I love it when posts are inspired by a reader question, and this question is from my Facebook Page. A preschool teacher asked for tips on keeping her writing center fun and engaging. I love writing centers and have included them in my classrooms from age 2 and up. When you provide the right materials and invitations to learn the children will gravitate towards it and engage. Here are my writing center tips!
- Classroom Placement – Every classroom is different, but the writing center should be placed somewhere where there is some traffic so that even if the children aren’t planning on going to it, they may pass by and decide to stay.
- Awesome Materials. Materials that act as bait. Fun pencils, shiny stickers, colorful envelopes! Cookie sheets and letter magnets or for older children even word magnets are a fun option too. See below for a list of my favorites.
- The Right Tools – Use tools that are at your students developmental level. Chubby pencils and crayons for toddler’s hands, small clipboards they can manage, kid-sized chalkboards, and notepads.
- Relevant Print – Include your students and their families in the center with photos of them with their names underneath, include other labeled photos that are relevant like photos of the school, your town, and other fun places they might want to write or draw about. If you are doing one of the suggested, pretend play themes have relevant words written out on a small board or laminated cards. You don’t need many, we want the children to make their marks and use developmental spelling, but we want just a few to entice them to try.
- Slip in Sensory Play. Writing doesn’t have to be on paper. Use writing trays with sensory materials such as salt or sand. Include play dough and letter stamps or tiles to make messages, even slime!
- Use Journals – Preschool journals are great, and this post has wonderful developmentally appropriate ways to use them.
- Pretend Play Themes– Incorporate pretend play themes such as
Post Office – include a mailbox ( click to see how I make them for my class), envelopes, an address book or laminated address cards with addresses written in, and stickers.
Birthday Cards – pop a birthday crown on a stuffed animal or a birthday banner on your rabbit cage and invite the children to write birthday cards to the stuffed animals or pet. Have birthday cards and envelopes ready, maybe some confetti to add in too. I like to use special pens for this one like glitter pens or smelly markers!
Warm Fuzzies – these are little notes to make people feel warm and fuzzy. Of all places, I actually got this idea from my college sorority. Hey, inspiration comes from all over. Sticky notes are a great material for this in various colors, and students can draw or write happy notes to each other, their parents, or staff. Bright pens and happy face stickers are a must. When setting this center up make a bunch of warm fuzzies to start with, some with drawings and others with sayings like “Great job!” “Smile!” etc… remember writing centers aren’t just for getting kids to write as much as possible they are also teaching children that writing has meaning and can convey messages.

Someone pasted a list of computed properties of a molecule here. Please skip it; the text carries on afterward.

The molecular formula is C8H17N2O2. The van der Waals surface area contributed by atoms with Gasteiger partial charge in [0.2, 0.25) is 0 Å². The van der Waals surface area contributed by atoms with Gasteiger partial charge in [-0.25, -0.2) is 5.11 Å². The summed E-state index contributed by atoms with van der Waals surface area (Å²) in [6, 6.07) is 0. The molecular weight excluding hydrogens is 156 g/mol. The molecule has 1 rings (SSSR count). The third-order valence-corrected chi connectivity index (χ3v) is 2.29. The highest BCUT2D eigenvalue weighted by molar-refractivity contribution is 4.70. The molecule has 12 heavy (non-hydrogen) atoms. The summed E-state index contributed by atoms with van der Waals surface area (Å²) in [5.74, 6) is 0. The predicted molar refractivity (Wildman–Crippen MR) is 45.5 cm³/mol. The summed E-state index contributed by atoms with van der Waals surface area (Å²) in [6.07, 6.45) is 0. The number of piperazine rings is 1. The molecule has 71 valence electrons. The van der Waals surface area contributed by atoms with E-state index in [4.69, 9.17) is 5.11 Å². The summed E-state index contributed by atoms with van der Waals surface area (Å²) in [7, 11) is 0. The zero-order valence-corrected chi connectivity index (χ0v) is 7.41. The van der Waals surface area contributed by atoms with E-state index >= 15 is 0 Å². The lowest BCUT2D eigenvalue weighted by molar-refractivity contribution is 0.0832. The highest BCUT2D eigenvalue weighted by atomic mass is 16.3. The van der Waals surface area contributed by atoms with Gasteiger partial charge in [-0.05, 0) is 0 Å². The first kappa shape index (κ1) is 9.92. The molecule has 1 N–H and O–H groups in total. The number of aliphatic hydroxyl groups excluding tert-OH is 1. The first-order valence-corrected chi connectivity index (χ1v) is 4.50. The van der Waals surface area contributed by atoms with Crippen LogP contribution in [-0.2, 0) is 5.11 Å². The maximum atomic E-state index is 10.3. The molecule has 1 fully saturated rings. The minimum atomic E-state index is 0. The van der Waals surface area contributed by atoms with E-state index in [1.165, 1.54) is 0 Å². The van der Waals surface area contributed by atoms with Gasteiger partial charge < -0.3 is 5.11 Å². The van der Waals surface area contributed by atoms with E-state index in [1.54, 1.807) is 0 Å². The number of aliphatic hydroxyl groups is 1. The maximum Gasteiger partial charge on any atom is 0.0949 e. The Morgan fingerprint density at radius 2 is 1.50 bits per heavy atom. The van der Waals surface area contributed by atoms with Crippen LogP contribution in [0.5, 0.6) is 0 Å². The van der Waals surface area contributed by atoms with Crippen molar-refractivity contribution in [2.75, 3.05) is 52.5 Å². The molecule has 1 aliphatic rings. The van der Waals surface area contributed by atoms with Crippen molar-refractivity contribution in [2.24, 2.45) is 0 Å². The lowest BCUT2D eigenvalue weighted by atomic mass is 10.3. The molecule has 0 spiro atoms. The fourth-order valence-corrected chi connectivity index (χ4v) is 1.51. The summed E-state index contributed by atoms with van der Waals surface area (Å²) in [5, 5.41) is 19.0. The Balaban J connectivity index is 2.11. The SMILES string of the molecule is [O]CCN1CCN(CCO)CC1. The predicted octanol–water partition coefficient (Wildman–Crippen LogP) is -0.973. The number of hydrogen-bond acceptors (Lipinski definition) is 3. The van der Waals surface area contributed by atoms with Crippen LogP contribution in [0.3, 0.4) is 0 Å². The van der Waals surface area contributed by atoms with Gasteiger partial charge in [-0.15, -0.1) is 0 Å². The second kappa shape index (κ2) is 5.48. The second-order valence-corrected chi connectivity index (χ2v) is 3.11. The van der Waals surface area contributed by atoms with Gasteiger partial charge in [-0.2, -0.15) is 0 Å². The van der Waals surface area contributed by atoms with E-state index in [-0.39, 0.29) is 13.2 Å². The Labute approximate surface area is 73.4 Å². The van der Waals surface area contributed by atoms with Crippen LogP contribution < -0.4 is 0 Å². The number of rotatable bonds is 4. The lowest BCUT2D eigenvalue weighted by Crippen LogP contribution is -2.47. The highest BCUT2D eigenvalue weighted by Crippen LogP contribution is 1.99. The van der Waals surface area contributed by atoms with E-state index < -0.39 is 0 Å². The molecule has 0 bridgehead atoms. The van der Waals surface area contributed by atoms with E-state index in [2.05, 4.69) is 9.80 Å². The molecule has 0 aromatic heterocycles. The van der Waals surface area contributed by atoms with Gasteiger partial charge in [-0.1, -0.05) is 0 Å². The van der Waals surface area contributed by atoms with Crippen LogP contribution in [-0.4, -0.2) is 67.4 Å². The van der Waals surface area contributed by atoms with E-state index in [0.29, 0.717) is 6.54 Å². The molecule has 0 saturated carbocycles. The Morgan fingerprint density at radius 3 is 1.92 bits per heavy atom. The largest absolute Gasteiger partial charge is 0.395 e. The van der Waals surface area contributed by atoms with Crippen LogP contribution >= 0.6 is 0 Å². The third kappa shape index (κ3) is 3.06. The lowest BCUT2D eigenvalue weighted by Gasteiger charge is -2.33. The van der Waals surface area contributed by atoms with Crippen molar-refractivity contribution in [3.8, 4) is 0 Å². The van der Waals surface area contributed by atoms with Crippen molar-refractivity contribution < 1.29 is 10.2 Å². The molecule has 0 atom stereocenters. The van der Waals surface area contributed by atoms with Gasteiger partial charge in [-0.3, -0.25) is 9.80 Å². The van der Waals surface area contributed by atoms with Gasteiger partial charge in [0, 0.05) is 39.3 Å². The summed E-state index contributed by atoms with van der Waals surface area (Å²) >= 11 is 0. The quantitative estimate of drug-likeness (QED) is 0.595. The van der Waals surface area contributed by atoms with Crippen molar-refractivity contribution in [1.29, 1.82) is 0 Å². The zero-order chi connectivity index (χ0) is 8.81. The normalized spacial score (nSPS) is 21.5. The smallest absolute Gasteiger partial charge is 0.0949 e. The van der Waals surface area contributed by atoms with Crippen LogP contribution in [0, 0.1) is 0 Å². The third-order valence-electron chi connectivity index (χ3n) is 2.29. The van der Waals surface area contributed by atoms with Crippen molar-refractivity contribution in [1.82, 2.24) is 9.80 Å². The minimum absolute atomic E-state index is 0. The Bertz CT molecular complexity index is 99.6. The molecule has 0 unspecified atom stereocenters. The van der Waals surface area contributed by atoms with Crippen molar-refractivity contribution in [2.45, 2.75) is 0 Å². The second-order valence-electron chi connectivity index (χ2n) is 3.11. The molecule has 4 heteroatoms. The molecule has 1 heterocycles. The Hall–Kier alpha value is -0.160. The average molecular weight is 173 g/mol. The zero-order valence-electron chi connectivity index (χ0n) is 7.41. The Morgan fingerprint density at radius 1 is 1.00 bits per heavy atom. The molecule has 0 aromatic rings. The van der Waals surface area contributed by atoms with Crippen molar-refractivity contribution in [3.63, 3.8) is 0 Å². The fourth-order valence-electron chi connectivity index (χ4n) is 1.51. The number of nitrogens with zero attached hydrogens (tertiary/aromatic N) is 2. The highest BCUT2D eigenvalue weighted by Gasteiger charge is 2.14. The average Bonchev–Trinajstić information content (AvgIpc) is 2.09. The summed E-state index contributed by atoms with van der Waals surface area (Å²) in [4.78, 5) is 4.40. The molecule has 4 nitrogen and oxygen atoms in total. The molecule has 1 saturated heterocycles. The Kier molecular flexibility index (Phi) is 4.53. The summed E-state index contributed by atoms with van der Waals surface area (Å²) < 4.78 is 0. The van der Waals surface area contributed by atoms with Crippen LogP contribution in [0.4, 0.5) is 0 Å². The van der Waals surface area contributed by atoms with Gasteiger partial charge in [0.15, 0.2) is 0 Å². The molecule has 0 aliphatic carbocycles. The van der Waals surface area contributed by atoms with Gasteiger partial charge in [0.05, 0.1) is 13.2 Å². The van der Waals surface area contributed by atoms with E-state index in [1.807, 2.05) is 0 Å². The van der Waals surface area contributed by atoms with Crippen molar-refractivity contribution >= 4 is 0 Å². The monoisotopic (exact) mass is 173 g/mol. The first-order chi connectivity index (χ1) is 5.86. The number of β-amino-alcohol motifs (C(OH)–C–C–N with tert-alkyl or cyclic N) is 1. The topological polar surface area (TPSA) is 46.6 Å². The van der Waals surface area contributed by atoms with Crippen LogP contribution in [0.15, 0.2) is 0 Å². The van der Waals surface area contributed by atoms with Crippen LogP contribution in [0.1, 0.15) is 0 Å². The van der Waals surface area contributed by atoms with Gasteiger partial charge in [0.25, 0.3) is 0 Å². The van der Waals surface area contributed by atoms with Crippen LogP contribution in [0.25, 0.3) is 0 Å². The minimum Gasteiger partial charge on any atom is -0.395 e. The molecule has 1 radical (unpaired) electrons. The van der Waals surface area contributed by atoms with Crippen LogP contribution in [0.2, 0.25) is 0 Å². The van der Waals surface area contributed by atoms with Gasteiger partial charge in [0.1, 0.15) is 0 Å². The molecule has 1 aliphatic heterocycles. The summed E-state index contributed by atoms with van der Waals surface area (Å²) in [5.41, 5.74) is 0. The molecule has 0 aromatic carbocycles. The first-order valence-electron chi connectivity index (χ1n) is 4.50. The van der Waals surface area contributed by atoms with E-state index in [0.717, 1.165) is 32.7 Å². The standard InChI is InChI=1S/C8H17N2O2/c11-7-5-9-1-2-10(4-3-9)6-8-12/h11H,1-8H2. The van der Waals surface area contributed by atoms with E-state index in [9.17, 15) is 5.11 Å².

Classroom Newspaper – you can get spiral notebooks, reporter ID tags, and even some old laptops to “type” on. Students also love glasses without lense in them to make them look like serious journalists.
Book Reviews – this is informal but fun, include a book or two that the children are familiar with and invite them to draw pictures or write something about that book. If the book has characters that are available as stickers ( Eric Carle books, some Mo Willems, Seuss…) add those to the mix as well. They can be used for the child’s creation.
Holiday Themes if your classroom participates in these holidays- Christmas cards, Valentine’s, Halloween Cards, Easter Cards. Add in fun holiday themed stickers and pencils too. Don’t forget you can also re-cover your mailbox in various wrapping paper to fit the theme.
Remember to rotate these materials using novelty and to tie in topics and themes you might be learning about to make the center that much more relevant and engaging.
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Fun trays for holding cards, paper, and tools.
After all these tips and links to great materials, the best thing any teacher can do is to connect with their students and find out what they love to play with and find ways to incorporate that into every aspect of learning in the classroom. It’s amazing how just having the right color of an envelope ( it’s always purple in my classrooms), can make writing that letter that much more enticing.